Zechariah 13:8-9 And it shall come to pass, that in all the land, says the LORD, two parts in it shall be cut off and die; but the third shall be left in it. And I will bring the third part through the fire, and will refine them as silver is refined, and will test them as gold is tested: they shall call on my name, and I will hear them: I will say, They are my people: and they shall say, The LORD is my God.
Remember your brothers and sisters who are under great afflictions as we all endure the refining process of being conformed to the image of Christ. Keep them in your prayers, for we are all in this together. And do not forget the Great Comforter that we have on our side to lead us into all truth. Breathe your sorrows at the throne of Grace, for our God is faithful in hearing our cry. There is only one Comfort for our weary souls, nothing else of this world will suffice; run to Him.
By Jeff Reed
God assures us, if we truly are repentant, we can receive forgiveness no matter what our sins. When we initially repent and are baptized, we are washed clean by the blood of Christ. As we live our lives as Christians, still not perfect, we are continually faced with overcoming sin. We are assured in Hebrews 4:16 that we can “approach the throne of grace with confidence, so that we may receive mercy and find grace to help us in our time of need.” The love of God for us is truly great.
I knew this when I was baptized over 13 years ago. I was eager to have my sins forgiven and washed away, and I assumed that now my life would also be perfect. I quickly learned I was wrong. I had received forgiveness, but I still faced the effects of my prior sins. Relationships with people I had damaged by my wrong behavior were still messed up. The effects of repeated sin on my character were still there. All the wrong television, movies, music, and twisted popular culture continued to haunt my thoughts. Eating the wrong foods for over twenty years would continue to have negative impacts on my health. The consequences of sin remained.
In Deuteronomy 28 God gives a list of blessings for obedience to Him and curses for disobedience. These were given to the nation of Israel at a national level. If they collectively obeyed His laws, great blessings would occur. If they disobeyed, there would be an opposite outcome. The outcomes are very natural and are part of the world He created. They are as natural as the law of gravity. If we toss an object into the air we know the consequence will be it will fall to the earth. Because the laws God gave Israel are natural laws, they can be applied to any nation at any time in history.
Let’s imagine that everyone in our country kept God’s law against murder. The consequence would be everyone would feel absolutely safe in every situation, time and location. But the reality is that even though the vast majority of people keep that law, because there are a few who don’t, and our justice system has become weak and ineffective, people are often faced with situations where they are on guard or fearful. It is why we have elaborate security systems, people carry personal weapons, locations are well lit at night, and many other precautions are taken to keep people safe.
We can apply these natural consequences to a personal level as well. If someone is an alcoholic or drug addict before they become a Christian, he will still be dealing with the consequences of that sin for the rest of his life. If someone engages in illicit sexual practices, before becoming a Christian or sometimes unfortunately after becoming a Christian, the effects of disease, broken marriages, unwanted pregnancy, and other problems will remain, even after repentance and forgiveness.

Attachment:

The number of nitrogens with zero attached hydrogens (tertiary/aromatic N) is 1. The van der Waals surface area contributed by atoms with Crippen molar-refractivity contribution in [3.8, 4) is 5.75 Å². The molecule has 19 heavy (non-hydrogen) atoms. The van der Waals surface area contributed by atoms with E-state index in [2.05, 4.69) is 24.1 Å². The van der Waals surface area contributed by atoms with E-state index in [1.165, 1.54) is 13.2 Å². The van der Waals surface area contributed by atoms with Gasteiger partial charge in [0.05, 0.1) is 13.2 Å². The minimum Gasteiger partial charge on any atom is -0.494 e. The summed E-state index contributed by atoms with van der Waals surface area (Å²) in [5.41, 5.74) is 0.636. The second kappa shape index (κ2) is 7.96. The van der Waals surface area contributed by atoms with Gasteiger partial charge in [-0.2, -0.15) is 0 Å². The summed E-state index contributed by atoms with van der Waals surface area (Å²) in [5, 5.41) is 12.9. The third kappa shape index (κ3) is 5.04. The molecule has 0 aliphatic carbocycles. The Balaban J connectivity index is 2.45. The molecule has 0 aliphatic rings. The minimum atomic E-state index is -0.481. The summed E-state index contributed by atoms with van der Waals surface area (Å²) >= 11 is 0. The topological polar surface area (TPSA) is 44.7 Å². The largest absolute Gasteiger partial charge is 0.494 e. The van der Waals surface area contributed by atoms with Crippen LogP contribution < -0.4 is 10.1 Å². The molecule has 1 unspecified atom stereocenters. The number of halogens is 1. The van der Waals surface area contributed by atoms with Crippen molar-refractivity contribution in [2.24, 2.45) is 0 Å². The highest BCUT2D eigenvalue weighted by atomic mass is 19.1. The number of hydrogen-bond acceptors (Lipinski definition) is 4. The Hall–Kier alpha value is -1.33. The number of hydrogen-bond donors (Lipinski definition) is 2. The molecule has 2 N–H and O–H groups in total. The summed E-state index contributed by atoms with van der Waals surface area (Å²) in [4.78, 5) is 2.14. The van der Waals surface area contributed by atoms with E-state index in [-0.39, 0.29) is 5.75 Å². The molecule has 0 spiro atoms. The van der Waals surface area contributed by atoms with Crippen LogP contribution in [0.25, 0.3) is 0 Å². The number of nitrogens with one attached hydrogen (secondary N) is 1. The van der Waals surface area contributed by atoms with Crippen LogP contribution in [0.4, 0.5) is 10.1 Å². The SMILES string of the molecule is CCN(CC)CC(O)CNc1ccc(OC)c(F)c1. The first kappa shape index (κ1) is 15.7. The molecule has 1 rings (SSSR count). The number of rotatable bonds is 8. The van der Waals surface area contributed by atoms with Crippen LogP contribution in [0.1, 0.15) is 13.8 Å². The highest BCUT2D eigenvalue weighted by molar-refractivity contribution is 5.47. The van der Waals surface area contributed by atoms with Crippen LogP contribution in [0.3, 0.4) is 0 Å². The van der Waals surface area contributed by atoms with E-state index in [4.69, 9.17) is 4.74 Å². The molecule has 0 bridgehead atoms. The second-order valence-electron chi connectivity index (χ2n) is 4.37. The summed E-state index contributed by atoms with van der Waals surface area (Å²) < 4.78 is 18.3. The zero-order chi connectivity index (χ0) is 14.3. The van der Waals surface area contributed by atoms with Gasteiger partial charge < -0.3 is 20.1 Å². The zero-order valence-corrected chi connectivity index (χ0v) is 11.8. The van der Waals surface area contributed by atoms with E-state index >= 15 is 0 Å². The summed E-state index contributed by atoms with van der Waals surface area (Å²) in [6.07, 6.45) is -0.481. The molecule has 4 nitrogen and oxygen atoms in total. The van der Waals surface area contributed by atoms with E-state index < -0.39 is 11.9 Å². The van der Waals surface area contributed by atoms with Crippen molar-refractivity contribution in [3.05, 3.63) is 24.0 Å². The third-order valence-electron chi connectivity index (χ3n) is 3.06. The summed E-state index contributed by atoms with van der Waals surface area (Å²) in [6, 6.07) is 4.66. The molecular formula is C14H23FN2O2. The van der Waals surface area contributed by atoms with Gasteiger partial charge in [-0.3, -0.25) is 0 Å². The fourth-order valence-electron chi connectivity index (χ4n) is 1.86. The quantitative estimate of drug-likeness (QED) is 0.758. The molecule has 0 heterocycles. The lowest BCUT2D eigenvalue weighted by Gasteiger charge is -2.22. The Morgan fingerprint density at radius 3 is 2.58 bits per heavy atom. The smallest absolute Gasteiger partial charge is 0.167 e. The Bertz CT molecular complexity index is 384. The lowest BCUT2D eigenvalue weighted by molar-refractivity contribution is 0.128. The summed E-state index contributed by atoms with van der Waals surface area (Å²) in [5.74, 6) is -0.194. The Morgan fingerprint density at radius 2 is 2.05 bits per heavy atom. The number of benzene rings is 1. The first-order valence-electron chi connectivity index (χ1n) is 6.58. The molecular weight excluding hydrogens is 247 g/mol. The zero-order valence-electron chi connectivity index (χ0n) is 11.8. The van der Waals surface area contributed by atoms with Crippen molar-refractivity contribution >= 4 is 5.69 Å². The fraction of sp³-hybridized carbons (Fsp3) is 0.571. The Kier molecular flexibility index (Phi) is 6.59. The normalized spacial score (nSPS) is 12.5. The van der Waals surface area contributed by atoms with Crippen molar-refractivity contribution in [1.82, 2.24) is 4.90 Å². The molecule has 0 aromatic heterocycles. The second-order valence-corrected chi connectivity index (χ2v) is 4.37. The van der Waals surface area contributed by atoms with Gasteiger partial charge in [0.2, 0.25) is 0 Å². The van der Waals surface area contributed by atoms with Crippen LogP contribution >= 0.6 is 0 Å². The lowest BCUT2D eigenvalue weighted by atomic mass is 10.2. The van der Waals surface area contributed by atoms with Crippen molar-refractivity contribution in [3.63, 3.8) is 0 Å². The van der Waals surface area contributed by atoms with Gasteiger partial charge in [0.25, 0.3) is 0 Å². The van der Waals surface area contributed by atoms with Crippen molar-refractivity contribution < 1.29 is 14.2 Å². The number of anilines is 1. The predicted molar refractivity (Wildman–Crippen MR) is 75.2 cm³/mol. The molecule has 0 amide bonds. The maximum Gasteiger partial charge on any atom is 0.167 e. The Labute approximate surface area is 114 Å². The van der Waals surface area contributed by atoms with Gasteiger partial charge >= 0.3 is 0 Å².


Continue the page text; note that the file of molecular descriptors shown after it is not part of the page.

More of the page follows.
To truly repent is to also accept the consequences of our sin. In 2 Corinthians 7 Paul writes about the attributes of Godly sorrow the Corinthian church was displaying. He writes:
“Godly sorrow brings repentance that leads to salvation and leaves no regret, but worldly sorrow brings death. See what this godly sorrow has produced in you: what earnestness, what eagerness to clear yourselves, what indignation, what alarm, what longing, what concern, what readiness to see justice done.” 2 Corinthians 7:10,11
One of those attributes is “the readiness to see justice done” even if that justice is applied to ourselves. Imagine if you have stolen something and were sentenced to jail time and community service. If you have Godly sorrow that leads to true repentance you will accept your punishment willingly.
King David learned this the hard way when he was faced with his own terrible sins of adultery and murder. Nathan rebuked David for his sins and David repented:
“Then David said to Nathan, ‘I have sinned against the Lord.’ Nathan replied, ‘The Lord has taken away your sin. You are not going to die. But because by doing this you have made the enemies of the Lord show utter contempt, the son born to you will die” 2 Samuel 12:13,14.
One of the consequences of his sin was the death of his child born to Bathsheba. David faced this with much sorrow. He fasted and pleaded with God to save his son. Afterward David had learned a great lesson and was able to write, “Against you, you only, have I sinned and done what is evil in your sight, so that you are proved right when you speak and justified when you judge” (Psalm 51:4). He accepted the judgment of God and was ready to see justice done in his life. His true repentance led him to accept the consequences of his actions no matter how painful they were.
We need to be very grateful that God has and will forgive us. We need to learn the lessons of our lives and what the consequences of sin can teach us. God, by His Spirit, is creating Godly character in us by those lessons.
This article can be found here.